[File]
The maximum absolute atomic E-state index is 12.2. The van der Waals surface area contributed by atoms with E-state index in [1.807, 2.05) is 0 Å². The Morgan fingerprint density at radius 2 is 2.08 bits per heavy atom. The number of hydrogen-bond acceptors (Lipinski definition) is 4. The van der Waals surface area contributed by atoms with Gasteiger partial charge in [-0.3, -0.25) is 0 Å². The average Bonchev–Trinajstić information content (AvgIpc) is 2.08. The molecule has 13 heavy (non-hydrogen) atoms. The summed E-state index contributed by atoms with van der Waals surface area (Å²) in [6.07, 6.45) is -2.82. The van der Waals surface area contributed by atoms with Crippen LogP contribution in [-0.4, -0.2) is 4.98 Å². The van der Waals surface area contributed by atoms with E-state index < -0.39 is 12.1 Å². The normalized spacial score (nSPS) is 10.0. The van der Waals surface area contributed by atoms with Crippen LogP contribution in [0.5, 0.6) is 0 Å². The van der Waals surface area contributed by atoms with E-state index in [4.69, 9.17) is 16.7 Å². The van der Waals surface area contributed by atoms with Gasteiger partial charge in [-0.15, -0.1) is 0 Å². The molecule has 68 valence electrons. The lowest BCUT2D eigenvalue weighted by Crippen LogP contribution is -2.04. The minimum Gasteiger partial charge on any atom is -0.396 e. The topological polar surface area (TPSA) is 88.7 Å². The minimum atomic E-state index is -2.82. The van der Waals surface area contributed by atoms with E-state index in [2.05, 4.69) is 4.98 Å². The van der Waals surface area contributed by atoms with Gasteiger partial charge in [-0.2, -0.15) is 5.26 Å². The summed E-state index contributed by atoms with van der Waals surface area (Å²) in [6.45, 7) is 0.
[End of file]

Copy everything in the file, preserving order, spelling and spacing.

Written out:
The maximum absolute atomic E-state index is 12.2. The van der Waals surface area contributed by atoms with E-state index in [1.807, 2.05) is 0 Å². The Morgan fingerprint density at radius 2 is 2.08 bits per heavy atom. The number of hydrogen-bond acceptors (Lipinski definition) is 4. The van der Waals surface area contributed by atoms with Gasteiger partial charge in [-0.3, -0.25) is 0 Å². The average Bonchev–Trinajstić information content (AvgIpc) is 2.08. The molecule has 13 heavy (non-hydrogen) atoms. The summed E-state index contributed by atoms with van der Waals surface area (Å²) in [6.07, 6.45) is -2.82. The van der Waals surface area contributed by atoms with Crippen LogP contribution in [-0.4, -0.2) is 4.98 Å². The van der Waals surface area contributed by atoms with E-state index < -0.39 is 12.1 Å². The normalized spacial score (nSPS) is 10.0. The van der Waals surface area contributed by atoms with Crippen LogP contribution in [0.5, 0.6) is 0 Å². The van der Waals surface area contributed by atoms with E-state index in [4.69, 9.17) is 16.7 Å². The van der Waals surface area contributed by atoms with Gasteiger partial charge in [-0.15, -0.1) is 0 Å². The molecule has 68 valence electrons. The lowest BCUT2D eigenvalue weighted by Crippen LogP contribution is -2.04. The minimum Gasteiger partial charge on any atom is -0.396 e. The topological polar surface area (TPSA) is 88.7 Å². The minimum atomic E-state index is -2.82. The van der Waals surface area contributed by atoms with E-state index in [2.05, 4.69) is 4.98 Å². The van der Waals surface area contributed by atoms with Gasteiger partial charge in [-0.2, -0.15) is 5.26 Å². The summed E-state index contributed by atoms with van der Waals surface area (Å²) in [6.45, 7) is 0.